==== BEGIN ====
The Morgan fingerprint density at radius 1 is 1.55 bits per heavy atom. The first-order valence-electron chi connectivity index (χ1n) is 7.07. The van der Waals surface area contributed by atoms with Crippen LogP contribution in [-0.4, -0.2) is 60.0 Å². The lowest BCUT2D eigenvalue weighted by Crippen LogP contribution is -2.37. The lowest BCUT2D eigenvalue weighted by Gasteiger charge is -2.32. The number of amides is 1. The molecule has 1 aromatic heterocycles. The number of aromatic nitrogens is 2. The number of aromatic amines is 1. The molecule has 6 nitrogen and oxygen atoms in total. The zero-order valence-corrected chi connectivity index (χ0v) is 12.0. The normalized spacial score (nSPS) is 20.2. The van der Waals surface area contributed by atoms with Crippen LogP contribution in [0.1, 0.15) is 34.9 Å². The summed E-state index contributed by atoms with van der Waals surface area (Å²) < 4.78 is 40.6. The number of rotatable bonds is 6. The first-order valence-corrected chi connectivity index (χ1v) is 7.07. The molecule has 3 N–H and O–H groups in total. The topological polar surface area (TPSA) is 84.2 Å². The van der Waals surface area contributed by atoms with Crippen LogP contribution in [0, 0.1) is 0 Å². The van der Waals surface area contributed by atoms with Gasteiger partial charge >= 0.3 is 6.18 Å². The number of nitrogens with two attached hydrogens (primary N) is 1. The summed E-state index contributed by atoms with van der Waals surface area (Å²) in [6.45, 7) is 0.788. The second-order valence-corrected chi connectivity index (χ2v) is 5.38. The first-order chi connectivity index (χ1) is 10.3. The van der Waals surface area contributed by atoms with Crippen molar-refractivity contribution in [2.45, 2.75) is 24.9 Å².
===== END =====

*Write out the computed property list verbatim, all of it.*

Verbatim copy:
The Morgan fingerprint density at radius 1 is 1.55 bits per heavy atom. The first-order valence-electron chi connectivity index (χ1n) is 7.07. The van der Waals surface area contributed by atoms with Crippen LogP contribution in [-0.4, -0.2) is 60.0 Å². The lowest BCUT2D eigenvalue weighted by Crippen LogP contribution is -2.37. The lowest BCUT2D eigenvalue weighted by Gasteiger charge is -2.32. The number of amides is 1. The molecule has 1 aromatic heterocycles. The number of aromatic nitrogens is 2. The number of aromatic amines is 1. The molecule has 6 nitrogen and oxygen atoms in total. The zero-order valence-corrected chi connectivity index (χ0v) is 12.0. The normalized spacial score (nSPS) is 20.2. The van der Waals surface area contributed by atoms with Crippen LogP contribution in [0.1, 0.15) is 34.9 Å². The summed E-state index contributed by atoms with van der Waals surface area (Å²) < 4.78 is 40.6. The number of rotatable bonds is 6. The first-order valence-corrected chi connectivity index (χ1v) is 7.07. The molecule has 3 N–H and O–H groups in total. The topological polar surface area (TPSA) is 84.2 Å². The van der Waals surface area contributed by atoms with Crippen LogP contribution in [0, 0.1) is 0 Å². The van der Waals surface area contributed by atoms with Gasteiger partial charge >= 0.3 is 6.18 Å². The number of nitrogens with two attached hydrogens (primary N) is 1. The summed E-state index contributed by atoms with van der Waals surface area (Å²) in [6.45, 7) is 0.788. The second-order valence-corrected chi connectivity index (χ2v) is 5.38. The first-order chi connectivity index (χ1) is 10.3. The van der Waals surface area contributed by atoms with Crippen molar-refractivity contribution in [2.45, 2.75) is 24.9 Å².